Tom Jolliffe looks at Home Alone 1 and 2 in comparison to every sequel and rip off which followed, and the secret of Chris Columbus’ success…
It’s Christmas season and by law you will at some point be watching Home Alone. It might also come to pass that you’ll follow up the original seasonal classic, with its enjoyable (if somewhat carbon copy) follow up, Home Alone 2: Lost in New York. The original film was something of a revelation. It had plenty of hallmarks you’d expect from John Hughes, combined with a plethora of inspiration from Chris Columbus in the directors chair. The iconic film saw a wealthy family somehow manage to leave the youngest member at home alone after leaving for a trip to Paris. Much has been pondered over the years about just where Kevin McCallister’s dad (John Heard) got all his money. A house that big, and the ability, with no second thought, to fund a Yuletide trip for extended family too, suggests a career with mob ties. Given his seeming indifference across two films to Kevin’s disappearances, you’d imagine he’s seen a few mobster flunkies being sent to sleep with the fishes. There’s not much empathy with Pa McCallister (who leaves poor Catherine O’Hara to deal with everything).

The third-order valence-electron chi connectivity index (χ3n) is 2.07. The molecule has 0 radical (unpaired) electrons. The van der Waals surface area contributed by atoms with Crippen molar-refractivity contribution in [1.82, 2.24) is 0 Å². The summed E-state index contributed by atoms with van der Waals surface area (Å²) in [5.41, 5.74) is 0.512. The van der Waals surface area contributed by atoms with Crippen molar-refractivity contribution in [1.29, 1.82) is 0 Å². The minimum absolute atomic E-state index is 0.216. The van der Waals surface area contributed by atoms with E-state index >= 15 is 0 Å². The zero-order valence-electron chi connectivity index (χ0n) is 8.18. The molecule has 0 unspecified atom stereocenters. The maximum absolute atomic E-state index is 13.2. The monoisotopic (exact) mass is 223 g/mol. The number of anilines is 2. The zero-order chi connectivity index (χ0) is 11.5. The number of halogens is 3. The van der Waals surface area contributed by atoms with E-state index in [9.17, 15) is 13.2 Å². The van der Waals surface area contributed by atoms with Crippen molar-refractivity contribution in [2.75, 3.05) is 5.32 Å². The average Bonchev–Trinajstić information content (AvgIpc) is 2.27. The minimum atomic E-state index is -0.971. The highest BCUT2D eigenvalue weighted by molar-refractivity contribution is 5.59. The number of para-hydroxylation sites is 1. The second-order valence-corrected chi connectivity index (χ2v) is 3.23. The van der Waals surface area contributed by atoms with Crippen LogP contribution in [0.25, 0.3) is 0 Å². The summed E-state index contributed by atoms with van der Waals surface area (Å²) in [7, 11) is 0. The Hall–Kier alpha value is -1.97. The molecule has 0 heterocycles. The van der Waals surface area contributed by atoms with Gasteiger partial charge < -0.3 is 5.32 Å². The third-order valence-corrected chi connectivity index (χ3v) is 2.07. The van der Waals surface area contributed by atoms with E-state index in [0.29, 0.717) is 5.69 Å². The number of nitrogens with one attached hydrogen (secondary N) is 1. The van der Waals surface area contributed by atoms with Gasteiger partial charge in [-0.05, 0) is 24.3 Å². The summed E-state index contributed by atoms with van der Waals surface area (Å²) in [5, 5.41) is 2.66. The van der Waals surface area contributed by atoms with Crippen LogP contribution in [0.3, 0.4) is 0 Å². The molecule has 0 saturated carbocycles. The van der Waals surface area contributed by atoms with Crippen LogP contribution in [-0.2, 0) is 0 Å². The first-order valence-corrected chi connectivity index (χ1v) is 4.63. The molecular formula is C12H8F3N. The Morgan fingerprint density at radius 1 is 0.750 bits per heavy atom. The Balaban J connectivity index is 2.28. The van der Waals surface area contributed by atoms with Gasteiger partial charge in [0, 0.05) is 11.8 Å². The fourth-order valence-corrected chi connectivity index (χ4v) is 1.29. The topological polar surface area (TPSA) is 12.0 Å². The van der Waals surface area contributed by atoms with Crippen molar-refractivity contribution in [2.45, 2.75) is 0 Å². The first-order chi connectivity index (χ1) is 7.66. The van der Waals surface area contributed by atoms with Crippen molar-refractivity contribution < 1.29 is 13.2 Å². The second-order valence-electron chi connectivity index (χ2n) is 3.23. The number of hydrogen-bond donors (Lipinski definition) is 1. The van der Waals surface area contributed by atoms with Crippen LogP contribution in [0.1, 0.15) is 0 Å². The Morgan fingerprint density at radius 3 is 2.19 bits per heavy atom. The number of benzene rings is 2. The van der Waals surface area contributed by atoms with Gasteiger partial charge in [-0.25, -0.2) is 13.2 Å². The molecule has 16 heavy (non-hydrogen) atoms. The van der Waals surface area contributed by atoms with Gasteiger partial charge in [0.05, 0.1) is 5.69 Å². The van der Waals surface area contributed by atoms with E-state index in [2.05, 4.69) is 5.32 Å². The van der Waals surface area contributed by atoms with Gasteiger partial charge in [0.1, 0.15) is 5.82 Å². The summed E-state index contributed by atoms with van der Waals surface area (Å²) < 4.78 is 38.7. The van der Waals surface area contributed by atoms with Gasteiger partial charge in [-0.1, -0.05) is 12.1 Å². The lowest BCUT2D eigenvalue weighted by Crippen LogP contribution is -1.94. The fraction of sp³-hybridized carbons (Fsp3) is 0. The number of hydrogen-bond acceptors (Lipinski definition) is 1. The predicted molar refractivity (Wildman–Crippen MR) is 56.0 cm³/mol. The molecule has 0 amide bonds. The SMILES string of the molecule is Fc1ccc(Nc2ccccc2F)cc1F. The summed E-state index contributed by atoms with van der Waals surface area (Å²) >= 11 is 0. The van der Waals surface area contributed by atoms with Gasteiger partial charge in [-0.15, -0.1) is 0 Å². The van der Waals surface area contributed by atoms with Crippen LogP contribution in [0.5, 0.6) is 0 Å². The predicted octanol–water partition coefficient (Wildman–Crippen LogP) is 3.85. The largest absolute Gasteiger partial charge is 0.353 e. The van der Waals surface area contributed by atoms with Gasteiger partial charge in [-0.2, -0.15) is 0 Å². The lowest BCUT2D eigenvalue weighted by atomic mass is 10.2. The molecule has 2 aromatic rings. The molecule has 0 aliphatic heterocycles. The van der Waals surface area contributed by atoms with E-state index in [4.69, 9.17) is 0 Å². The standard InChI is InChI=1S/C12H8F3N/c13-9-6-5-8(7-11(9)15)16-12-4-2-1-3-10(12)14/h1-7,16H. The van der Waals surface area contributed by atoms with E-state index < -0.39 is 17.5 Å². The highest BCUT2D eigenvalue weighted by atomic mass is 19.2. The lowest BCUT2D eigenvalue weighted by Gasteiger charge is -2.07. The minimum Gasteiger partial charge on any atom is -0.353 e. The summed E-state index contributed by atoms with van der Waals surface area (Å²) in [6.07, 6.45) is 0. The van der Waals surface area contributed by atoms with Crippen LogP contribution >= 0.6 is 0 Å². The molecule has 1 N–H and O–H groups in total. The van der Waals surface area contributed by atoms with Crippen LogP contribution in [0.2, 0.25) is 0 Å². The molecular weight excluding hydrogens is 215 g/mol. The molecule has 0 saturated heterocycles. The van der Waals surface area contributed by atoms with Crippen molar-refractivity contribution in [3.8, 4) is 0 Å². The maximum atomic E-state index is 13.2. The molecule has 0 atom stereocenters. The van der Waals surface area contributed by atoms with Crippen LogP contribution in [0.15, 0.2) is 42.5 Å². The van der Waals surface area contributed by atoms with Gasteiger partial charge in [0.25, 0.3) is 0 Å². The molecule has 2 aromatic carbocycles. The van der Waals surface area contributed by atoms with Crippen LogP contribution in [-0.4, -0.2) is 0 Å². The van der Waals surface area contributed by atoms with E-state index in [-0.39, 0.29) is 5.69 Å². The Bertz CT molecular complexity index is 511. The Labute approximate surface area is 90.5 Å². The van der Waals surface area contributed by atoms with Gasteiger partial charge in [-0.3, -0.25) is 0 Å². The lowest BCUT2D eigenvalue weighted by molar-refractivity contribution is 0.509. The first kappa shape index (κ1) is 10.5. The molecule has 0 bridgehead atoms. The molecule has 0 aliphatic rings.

We also have the most popular theory doing the rounds, which is that Home Alone is actually a prequel to Saw. Kevin McCallister (Macaulay Culkin) beginning his progressive journey to inevitably becoming Jigsaw. All these elements aside, Home Alone has humour, a little heart, enjoyable performances and great set pieces. The second film repeated the formula, upping the ante here and there but in doing so also kept the recipe just as tasty. More sequels followed, first with Home Alone 3, which followed a similar story but with a new protagonist. Then a fourth, which was a TV movie, a fifth film that was only loosely ‘part’ of the series. Then we’ve had the recent reboot on Disney Plus, Home Sweet Home Alone. What is a common feature with all the follow ups and the almost limitless riffs and ripoffs that have appeared through cinema and video land (with titles like Baby’s Day Out, Bone Alone, or Pups Alone)? Nothing ever comes close to the Hughes/Columbus twosome which launched Mac Culkin to superstardom. Why have they never come close?
For one, whilst Culkin was the ultimate poster child for the slightly obnoxious but precocious American child protagonist, he also had something that most of the child leads since haven’t quite had. He had a distinct charisma. There’s a complexity to Mac’s performance, which is probably drawn out by Hughes and Columbus too. At heart he’s a good kid. He’s also a shitbag too, and he knows it sometimes. There’s also that underlying coldness. Those moments, once he’s locked into battle with his human foe, where his humility and empathy is ebbing away. Like, this kid could kill and he’d probably find it funny. He seems to revel in it, but with an undercurrent of it feeling believable. He sells it well.